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African air cargo capacity dips by 20 per cent amid global crunch

By Wole Oyebade
05 June 2020   |   3:09 am
The International Air Transport Association (IATA), Tuesday, released data for global air freight markets in April with Nigerian and African airlines

The International Air Transport Association (IATA), Tuesday, released data for global air freight markets in April with Nigerian and African airlines less affected by disruptions from COVID-19.
Airlines in Nigeria and other African countries saw year-on-year international cargo tonne-kilometres (CTKs) fall by 20.9 per cent.
The small Africa-Asia market was the most resilient route in April, down only 1.0 per cent. International capacity decreased by 36.6 per cent.

Globally, demand dropped 27.7 per cent compared to the same period in 2019 – the sharpest fall ever recorded. Still, there was insufficient capacity to meet demand as a result of the loss of belly cargo operations on passenger aircraft.
Global demand fell by 27.7 per cent in April compared to the previous year (-29.5 per cent for international markets).
The capacity, measured in available cargo tonne kilometers (ACTKs), shrank by 42 per cent in April compared to the previous year (-40.9per cent for international markets).
Belly capacity for international air cargo shrank by 75 per cent in April compared to the previous year. This was partially offset by a 15 per cent increase in capacity through expanded use of freighter aircraft.
The cargo load factor (CLF) rose 11.5 percentage points in April; the largest increase since tracking began. The magnitude of the rise suggests that there is significant demand for air cargo which cannot be met owing to the cessation of most passenger flights.
IATA’s Director-General and Chief Executive Officer (CEO), Alexandre de Juniac, said the result of the crunch was damaging global supply chains with longer shipping times and higher costs.
“Airlines are deploying as much capacity as possible, including special charter operations and the temporary use of passenger cabins for cargo. Governments need to continue to ensure that vital supply lines remain open and efficient. 
“While many have responded with speed and clarity to facilitate the movement of cargo, government red-tape—particularly in Africa and Latin America—is preventing the industry from flexibly deploying aircraft to meet the demands of the pandemic and the global economy,” de Juniac said.
Delays in getting operational permits issued, blockages at the border and inadequate ground infrastructure to/from and within airport environments continue to hamper air cargo in countries in Africa and Latin America. Air cargo needs to move efficiently throughout the entire supply chain to be effective.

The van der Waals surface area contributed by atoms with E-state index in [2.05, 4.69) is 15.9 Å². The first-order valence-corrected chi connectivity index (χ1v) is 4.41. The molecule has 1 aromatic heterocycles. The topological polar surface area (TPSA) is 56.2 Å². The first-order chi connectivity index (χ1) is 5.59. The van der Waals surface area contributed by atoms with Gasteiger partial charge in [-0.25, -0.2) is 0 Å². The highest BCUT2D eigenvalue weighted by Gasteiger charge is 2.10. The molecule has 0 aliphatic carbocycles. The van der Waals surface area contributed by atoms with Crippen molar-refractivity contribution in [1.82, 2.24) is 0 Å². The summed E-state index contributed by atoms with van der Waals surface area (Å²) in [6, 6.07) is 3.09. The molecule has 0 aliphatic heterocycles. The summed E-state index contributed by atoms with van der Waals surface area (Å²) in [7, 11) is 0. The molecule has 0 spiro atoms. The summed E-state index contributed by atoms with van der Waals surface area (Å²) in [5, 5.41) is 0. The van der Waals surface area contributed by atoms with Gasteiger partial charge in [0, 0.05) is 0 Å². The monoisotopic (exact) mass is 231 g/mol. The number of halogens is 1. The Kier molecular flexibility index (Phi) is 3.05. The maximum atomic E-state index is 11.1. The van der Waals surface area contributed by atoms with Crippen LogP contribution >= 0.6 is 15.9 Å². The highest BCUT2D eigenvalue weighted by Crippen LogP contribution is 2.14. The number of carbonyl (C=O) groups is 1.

IATA urged governments to accelerate approvals for cargo operations, expedite customs clearance for urgently needed medical supplies, and ensure there is adequate staff on the ground and land-based infrastructure to move cargo efficiently.
Other regions’ performances showed that Asia-Pacific airlines saw demand for international air cargo fall by 28.1 per cent in April 2020, compared to the same period a year earlier. However, the large Asia-North America market recorded less of a decline (7.3 per cent) due to the rise in the movement of personal protective equipment (PPE). International capacity decreased by 42.5 per cent.

North American carriers reported a fall in international demand of 20.1 per cent year-on-year in April. This was the smallest contraction of all regions. While still a significant drop, it remains less than the decline seen at the height of the Global Financial Crisis in April 2009 (-32.3 per cent). International capacity decreased by 27.7 per cent.

European carriers reported a 33.8 per cent annual drop in international cargo volumes in April, much sharper than the outcome for March (-18.5 per cent). However, the large Europe-Asia market recorded less of a decline due to the rise in the movement of PPE.  International capacity decreased by 46.9 per cent.
Middle Eastern carriers reported a decline of 36.2 per cent year-on-year in April, significantly worse than 14.1 per cent fall in March. Despite a number of carriers in the region maintaining some cargo capacity, traffic on all key routes was low. International capacity decreased by 42.4 per cent.
Latin American carriers posted the sharpest fall—a 38.9 per cent year-on-year decline in international demand. International capacity decreased by 55.5 per cent. The COVID-19 crisis is particularly challenging for airlines based in Latin America owing to strict containment measures and a lack of support from Governments to keep cargo moving.


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